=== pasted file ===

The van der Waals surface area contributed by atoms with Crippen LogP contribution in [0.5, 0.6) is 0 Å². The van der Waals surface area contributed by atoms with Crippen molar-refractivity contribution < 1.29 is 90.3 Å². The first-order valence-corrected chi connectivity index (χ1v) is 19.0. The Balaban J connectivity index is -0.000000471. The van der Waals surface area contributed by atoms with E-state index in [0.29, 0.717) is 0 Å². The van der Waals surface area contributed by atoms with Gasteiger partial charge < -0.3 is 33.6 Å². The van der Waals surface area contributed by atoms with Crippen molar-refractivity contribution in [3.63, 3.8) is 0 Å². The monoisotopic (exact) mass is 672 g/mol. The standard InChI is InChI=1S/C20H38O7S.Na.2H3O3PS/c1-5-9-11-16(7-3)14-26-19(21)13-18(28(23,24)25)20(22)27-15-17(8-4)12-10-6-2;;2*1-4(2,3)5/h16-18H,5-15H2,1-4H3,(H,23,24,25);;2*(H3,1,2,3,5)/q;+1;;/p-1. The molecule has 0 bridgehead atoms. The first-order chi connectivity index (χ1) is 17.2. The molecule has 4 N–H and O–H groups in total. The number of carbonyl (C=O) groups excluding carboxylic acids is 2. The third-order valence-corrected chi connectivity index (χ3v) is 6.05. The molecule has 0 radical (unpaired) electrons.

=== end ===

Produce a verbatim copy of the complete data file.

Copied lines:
The van der Waals surface area contributed by atoms with Crippen LogP contribution in [0.5, 0.6) is 0 Å². The van der Waals surface area contributed by atoms with Crippen molar-refractivity contribution < 1.29 is 90.3 Å². The first-order valence-corrected chi connectivity index (χ1v) is 19.0. The Balaban J connectivity index is -0.000000471. The van der Waals surface area contributed by atoms with E-state index in [0.29, 0.717) is 0 Å². The van der Waals surface area contributed by atoms with Gasteiger partial charge < -0.3 is 33.6 Å². The van der Waals surface area contributed by atoms with Crippen molar-refractivity contribution in [3.63, 3.8) is 0 Å². The monoisotopic (exact) mass is 672 g/mol. The standard InChI is InChI=1S/C20H38O7S.Na.2H3O3PS/c1-5-9-11-16(7-3)14-26-19(21)13-18(28(23,24)25)20(22)27-15-17(8-4)12-10-6-2;;2*1-4(2,3)5/h16-18H,5-15H2,1-4H3,(H,23,24,25);;2*(H3,1,2,3,5)/q;+1;;/p-1. The molecule has 0 bridgehead atoms. The first-order chi connectivity index (χ1) is 17.2. The molecule has 4 N–H and O–H groups in total. The number of carbonyl (C=O) groups excluding carboxylic acids is 2. The third-order valence-corrected chi connectivity index (χ3v) is 6.05. The molecule has 0 radical (unpaired) electrons.